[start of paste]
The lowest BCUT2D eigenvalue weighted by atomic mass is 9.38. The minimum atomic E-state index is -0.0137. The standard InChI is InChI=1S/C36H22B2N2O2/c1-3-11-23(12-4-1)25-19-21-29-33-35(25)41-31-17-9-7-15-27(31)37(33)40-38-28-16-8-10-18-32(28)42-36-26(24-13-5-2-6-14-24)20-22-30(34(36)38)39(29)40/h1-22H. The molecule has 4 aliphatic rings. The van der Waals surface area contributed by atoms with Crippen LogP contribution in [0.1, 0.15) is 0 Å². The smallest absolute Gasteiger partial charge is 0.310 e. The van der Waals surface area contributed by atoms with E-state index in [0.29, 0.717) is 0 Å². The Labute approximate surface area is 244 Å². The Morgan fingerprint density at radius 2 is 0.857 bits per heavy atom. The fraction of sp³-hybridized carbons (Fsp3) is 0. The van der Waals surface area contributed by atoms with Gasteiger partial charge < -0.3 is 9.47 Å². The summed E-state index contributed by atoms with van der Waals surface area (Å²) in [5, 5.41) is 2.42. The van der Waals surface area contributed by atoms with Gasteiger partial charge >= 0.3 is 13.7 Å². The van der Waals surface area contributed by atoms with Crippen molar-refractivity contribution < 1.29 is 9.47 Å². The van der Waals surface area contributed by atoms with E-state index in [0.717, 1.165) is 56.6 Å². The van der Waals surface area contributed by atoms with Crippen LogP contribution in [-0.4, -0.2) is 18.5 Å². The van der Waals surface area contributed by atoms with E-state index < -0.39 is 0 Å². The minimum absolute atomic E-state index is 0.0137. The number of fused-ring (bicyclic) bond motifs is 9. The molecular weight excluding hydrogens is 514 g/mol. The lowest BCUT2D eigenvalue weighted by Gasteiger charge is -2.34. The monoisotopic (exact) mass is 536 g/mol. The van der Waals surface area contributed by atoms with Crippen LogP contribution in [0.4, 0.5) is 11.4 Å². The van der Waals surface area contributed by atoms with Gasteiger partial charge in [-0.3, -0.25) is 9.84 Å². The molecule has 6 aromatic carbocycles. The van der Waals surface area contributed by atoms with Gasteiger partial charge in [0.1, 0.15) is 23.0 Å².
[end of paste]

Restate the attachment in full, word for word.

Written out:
The lowest BCUT2D eigenvalue weighted by atomic mass is 9.38. The minimum atomic E-state index is -0.0137. The standard InChI is InChI=1S/C36H22B2N2O2/c1-3-11-23(12-4-1)25-19-21-29-33-35(25)41-31-17-9-7-15-27(31)37(33)40-38-28-16-8-10-18-32(28)42-36-26(24-13-5-2-6-14-24)20-22-30(34(36)38)39(29)40/h1-22H. The molecule has 4 aliphatic rings. The van der Waals surface area contributed by atoms with Crippen LogP contribution in [0.1, 0.15) is 0 Å². The smallest absolute Gasteiger partial charge is 0.310 e. The van der Waals surface area contributed by atoms with E-state index in [0.29, 0.717) is 0 Å². The Labute approximate surface area is 244 Å². The Morgan fingerprint density at radius 2 is 0.857 bits per heavy atom. The fraction of sp³-hybridized carbons (Fsp3) is 0. The van der Waals surface area contributed by atoms with Gasteiger partial charge < -0.3 is 9.47 Å². The summed E-state index contributed by atoms with van der Waals surface area (Å²) in [5, 5.41) is 2.42. The van der Waals surface area contributed by atoms with Gasteiger partial charge >= 0.3 is 13.7 Å². The van der Waals surface area contributed by atoms with Crippen molar-refractivity contribution < 1.29 is 9.47 Å². The van der Waals surface area contributed by atoms with E-state index in [0.717, 1.165) is 56.6 Å². The van der Waals surface area contributed by atoms with Crippen LogP contribution in [-0.4, -0.2) is 18.5 Å². The van der Waals surface area contributed by atoms with E-state index < -0.39 is 0 Å². The minimum absolute atomic E-state index is 0.0137. The number of fused-ring (bicyclic) bond motifs is 9. The molecular weight excluding hydrogens is 514 g/mol. The lowest BCUT2D eigenvalue weighted by Gasteiger charge is -2.34. The monoisotopic (exact) mass is 536 g/mol. The van der Waals surface area contributed by atoms with Crippen LogP contribution in [0.4, 0.5) is 11.4 Å². The van der Waals surface area contributed by atoms with Gasteiger partial charge in [-0.3, -0.25) is 9.84 Å². The molecule has 6 aromatic carbocycles. The van der Waals surface area contributed by atoms with Gasteiger partial charge in [0.1, 0.15) is 23.0 Å².